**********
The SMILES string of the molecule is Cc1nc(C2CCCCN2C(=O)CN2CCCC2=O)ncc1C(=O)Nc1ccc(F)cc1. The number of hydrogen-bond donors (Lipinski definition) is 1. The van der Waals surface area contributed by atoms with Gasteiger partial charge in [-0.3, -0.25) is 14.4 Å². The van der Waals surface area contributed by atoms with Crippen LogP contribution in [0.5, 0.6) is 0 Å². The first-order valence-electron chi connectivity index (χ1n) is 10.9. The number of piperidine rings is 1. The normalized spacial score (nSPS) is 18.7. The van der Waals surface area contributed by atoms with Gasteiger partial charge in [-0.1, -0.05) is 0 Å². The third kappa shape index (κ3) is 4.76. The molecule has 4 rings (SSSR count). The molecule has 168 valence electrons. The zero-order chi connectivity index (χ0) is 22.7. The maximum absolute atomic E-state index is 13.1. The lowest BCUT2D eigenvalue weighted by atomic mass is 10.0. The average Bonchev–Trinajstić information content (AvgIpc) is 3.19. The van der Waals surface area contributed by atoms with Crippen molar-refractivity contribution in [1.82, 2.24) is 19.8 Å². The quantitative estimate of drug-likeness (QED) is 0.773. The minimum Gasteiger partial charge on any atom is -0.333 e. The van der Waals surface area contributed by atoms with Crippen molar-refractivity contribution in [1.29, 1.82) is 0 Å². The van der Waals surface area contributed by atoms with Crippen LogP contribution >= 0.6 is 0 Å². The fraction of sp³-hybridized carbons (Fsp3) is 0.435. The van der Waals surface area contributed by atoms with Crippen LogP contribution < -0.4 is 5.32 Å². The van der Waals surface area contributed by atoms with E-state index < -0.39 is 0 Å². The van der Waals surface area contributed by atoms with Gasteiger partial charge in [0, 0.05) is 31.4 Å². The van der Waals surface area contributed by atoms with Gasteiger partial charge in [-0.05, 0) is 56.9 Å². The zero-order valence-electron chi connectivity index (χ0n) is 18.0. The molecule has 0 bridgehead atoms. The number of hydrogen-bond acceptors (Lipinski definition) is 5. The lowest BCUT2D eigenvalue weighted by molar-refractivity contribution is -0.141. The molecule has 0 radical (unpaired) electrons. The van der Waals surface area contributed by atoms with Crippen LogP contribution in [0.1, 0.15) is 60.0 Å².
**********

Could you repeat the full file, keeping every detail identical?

The SMILES string of the molecule is Cc1nc(C2CCCCN2C(=O)CN2CCCC2=O)ncc1C(=O)Nc1ccc(F)cc1. The number of hydrogen-bond donors (Lipinski definition) is 1. The van der Waals surface area contributed by atoms with Gasteiger partial charge in [-0.3, -0.25) is 14.4 Å². The van der Waals surface area contributed by atoms with Crippen LogP contribution in [0.5, 0.6) is 0 Å². The first-order valence-electron chi connectivity index (χ1n) is 10.9. The number of piperidine rings is 1. The normalized spacial score (nSPS) is 18.7. The van der Waals surface area contributed by atoms with Gasteiger partial charge in [-0.1, -0.05) is 0 Å². The third kappa shape index (κ3) is 4.76. The molecule has 4 rings (SSSR count). The molecule has 168 valence electrons. The zero-order chi connectivity index (χ0) is 22.7. The maximum absolute atomic E-state index is 13.1. The lowest BCUT2D eigenvalue weighted by atomic mass is 10.0. The average Bonchev–Trinajstić information content (AvgIpc) is 3.19. The van der Waals surface area contributed by atoms with Crippen molar-refractivity contribution in [1.82, 2.24) is 19.8 Å². The quantitative estimate of drug-likeness (QED) is 0.773. The minimum Gasteiger partial charge on any atom is -0.333 e. The van der Waals surface area contributed by atoms with Crippen molar-refractivity contribution in [1.29, 1.82) is 0 Å². The van der Waals surface area contributed by atoms with Crippen LogP contribution >= 0.6 is 0 Å². The fraction of sp³-hybridized carbons (Fsp3) is 0.435. The van der Waals surface area contributed by atoms with Crippen LogP contribution < -0.4 is 5.32 Å². The van der Waals surface area contributed by atoms with E-state index < -0.39 is 0 Å². The van der Waals surface area contributed by atoms with Gasteiger partial charge in [0, 0.05) is 31.4 Å². The van der Waals surface area contributed by atoms with Gasteiger partial charge in [-0.05, 0) is 56.9 Å². The zero-order valence-electron chi connectivity index (χ0n) is 18.0. The molecule has 0 bridgehead atoms. The number of hydrogen-bond acceptors (Lipinski definition) is 5. The lowest BCUT2D eigenvalue weighted by molar-refractivity contribution is -0.141. The molecule has 0 radical (unpaired) electrons. The van der Waals surface area contributed by atoms with Crippen LogP contribution in [0.1, 0.15) is 60.0 Å².